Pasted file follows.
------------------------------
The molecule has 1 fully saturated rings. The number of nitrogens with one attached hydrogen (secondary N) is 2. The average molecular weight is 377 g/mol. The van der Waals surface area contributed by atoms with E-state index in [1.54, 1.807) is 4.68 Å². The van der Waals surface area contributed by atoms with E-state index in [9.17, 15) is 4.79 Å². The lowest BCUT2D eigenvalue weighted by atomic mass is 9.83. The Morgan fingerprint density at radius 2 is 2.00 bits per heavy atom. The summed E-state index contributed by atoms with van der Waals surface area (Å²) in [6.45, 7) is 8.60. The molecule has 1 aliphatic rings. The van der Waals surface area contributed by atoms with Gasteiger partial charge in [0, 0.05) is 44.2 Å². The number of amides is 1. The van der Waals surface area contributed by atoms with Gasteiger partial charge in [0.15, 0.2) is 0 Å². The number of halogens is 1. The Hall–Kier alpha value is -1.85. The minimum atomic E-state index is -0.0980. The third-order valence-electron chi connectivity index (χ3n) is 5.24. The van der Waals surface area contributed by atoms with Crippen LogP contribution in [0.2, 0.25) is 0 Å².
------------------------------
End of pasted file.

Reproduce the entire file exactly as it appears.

The molecule has 1 fully saturated rings. The number of nitrogens with one attached hydrogen (secondary N) is 2. The average molecular weight is 377 g/mol. The van der Waals surface area contributed by atoms with E-state index in [1.54, 1.807) is 4.68 Å². The van der Waals surface area contributed by atoms with E-state index in [9.17, 15) is 4.79 Å². The lowest BCUT2D eigenvalue weighted by atomic mass is 9.83. The Morgan fingerprint density at radius 2 is 2.00 bits per heavy atom. The summed E-state index contributed by atoms with van der Waals surface area (Å²) in [6.45, 7) is 8.60. The molecule has 1 aliphatic rings. The van der Waals surface area contributed by atoms with Gasteiger partial charge in [0, 0.05) is 44.2 Å². The number of amides is 1. The van der Waals surface area contributed by atoms with Gasteiger partial charge in [0.15, 0.2) is 0 Å². The number of halogens is 1. The Hall–Kier alpha value is -1.85. The minimum atomic E-state index is -0.0980. The third-order valence-electron chi connectivity index (χ3n) is 5.24. The van der Waals surface area contributed by atoms with Crippen LogP contribution in [0.2, 0.25) is 0 Å².